And then this transformative experience was over.

    When the disciples found themselves alone again with Jesus, they began their trek down the mountain. I sometimes wonder what they might have talked about. Mark’s gospel says that Jesus commanded them not to tell anyone of their mountaintop experience and what had just taken place. But didn’t they ask where they were going next? Jesus set his face to Jerusalem but didn’t they wonder what that meant for them?

    And it was similar for the pilgrims in Trott’s book. Their understanding of their brief but somewhat mundane encounter with the holy would also unfold slowly. There was no dramatic and life-altering mountaintop experience for them. Rather their revelation evolved quietly and thoughtfully. The holy man had opened the door wide to them without any hesitation.  That alone was unexpected and so unlike the harsh and very often uncaring world from which the modern-day pilgrims came. It was apparent that the hermitage was a place where there were no locks, no bars, no bolts, no barriers to keep anyone out. Each seeker was welcomed in with a simple but powerful question – “how may I help you?”

    Both of these passages, each in their own way, set the foundation for the mission that the disciples and the pilgrims were called to undertake once they returned to their respective valleys below.

    The disciples were called to make God’s redeeming love known to the world…to carry God’s message of redemption and salvation and reconciliation wherever they were called. They likely were unsure and fearful of all that was ahead for Jesus and for them. Despite their unease, following Jesus be would be their mission.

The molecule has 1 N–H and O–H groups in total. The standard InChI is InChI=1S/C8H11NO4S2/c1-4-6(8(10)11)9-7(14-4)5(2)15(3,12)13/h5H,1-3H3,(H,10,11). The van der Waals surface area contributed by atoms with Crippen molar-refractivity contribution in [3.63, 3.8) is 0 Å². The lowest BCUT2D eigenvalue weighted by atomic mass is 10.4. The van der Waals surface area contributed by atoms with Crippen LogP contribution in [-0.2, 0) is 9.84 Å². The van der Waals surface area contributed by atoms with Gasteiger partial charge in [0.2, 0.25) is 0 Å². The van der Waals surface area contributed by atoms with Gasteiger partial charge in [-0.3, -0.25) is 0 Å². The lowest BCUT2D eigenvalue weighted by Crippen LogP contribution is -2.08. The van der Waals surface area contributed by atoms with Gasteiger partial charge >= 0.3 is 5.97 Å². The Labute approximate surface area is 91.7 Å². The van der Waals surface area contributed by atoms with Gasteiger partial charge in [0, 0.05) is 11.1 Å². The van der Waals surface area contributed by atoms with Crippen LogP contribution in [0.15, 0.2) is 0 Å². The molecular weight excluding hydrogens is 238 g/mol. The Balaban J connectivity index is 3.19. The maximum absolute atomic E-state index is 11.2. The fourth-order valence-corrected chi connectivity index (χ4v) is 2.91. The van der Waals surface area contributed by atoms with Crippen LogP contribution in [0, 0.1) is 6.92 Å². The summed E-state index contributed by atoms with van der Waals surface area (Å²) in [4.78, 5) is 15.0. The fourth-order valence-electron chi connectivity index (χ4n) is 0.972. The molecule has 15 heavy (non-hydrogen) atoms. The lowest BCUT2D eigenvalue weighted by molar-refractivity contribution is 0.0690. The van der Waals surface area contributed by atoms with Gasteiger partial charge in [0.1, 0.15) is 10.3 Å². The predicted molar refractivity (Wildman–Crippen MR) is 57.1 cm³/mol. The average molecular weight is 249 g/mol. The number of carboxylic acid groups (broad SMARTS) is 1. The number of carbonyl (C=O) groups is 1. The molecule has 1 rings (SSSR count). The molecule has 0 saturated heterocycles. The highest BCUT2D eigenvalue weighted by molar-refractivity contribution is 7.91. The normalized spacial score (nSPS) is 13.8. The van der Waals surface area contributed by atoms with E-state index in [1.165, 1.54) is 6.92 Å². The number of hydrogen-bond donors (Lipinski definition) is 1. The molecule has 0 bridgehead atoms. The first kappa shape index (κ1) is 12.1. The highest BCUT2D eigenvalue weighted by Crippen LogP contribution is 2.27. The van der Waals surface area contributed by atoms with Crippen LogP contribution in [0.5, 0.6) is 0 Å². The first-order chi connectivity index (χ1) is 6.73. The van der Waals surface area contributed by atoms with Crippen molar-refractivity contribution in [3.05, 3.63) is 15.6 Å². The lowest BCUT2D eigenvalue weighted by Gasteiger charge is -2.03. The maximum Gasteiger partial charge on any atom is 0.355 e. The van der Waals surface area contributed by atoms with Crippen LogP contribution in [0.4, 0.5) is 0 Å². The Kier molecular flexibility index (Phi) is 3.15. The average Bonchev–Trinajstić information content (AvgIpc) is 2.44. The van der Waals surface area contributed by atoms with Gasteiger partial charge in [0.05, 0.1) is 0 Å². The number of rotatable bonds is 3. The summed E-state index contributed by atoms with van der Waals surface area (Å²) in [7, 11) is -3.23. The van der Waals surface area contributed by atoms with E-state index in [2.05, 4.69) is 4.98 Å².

And the pilgrims, with the help of the unassuming holy man, came to understand that the challenges and sufferings in and around them might at times seem unsurmountable…but their struggles might be alleviated through the sacred practices of reflection, prayer, and compassion. In seeing the holy in all people, the pilgrims would learn that they could love freely and without fear. And, at the same time, they might help in the healing of others while they themselves were being healed.  This would be their mission.

    Mountaintop experiences are precious gifts from God.  We never know when our eyes and hearts may be fully opened and we are brought closer to the divine. Still, eventually, we must descend down the mountain and be brought back into the hurting world from which we came. And it is there where we find our mission…in the valleys of life where people are suffering.

    Listen to how one pilgrim is changed after meeting the holy man: He tried to remember what the holy man looked like and couldn’t, because he hadn’t even looked at him. There was nothing unique or special about him in appearance. His voice was not of deep resonance…his words were brief and direct. Sadly, he wouldn’t recognize him if the same man opened the door next year. But the change in the pilgrim in the future would be that he would be courteous and respectful to whosoever came to his door. In fact, he would be gracious and loving to everyone from now on, imagining that everyone was the holy man…that everyone had holiness in him. Yes, that would be very hard. Still he would try. Because what he had learned at the hermitage on the mountain was that everyone indeed had holiness in them…and it was a huge, staggering, wonderful lesson.  And it meant that he himself was a holy person too.

    In the years to come, sometimes the man’s face would flash upon his inward eye and he would feel a catch in his throat, the pricking rush of tears to his eyes at the sight of the beloved and sacred visage. As the years went by, he felt more and more moved by his visit to the holy man which had informed, enriched, and brought his life to completeness from that day forward.

    May it be for all of us as well.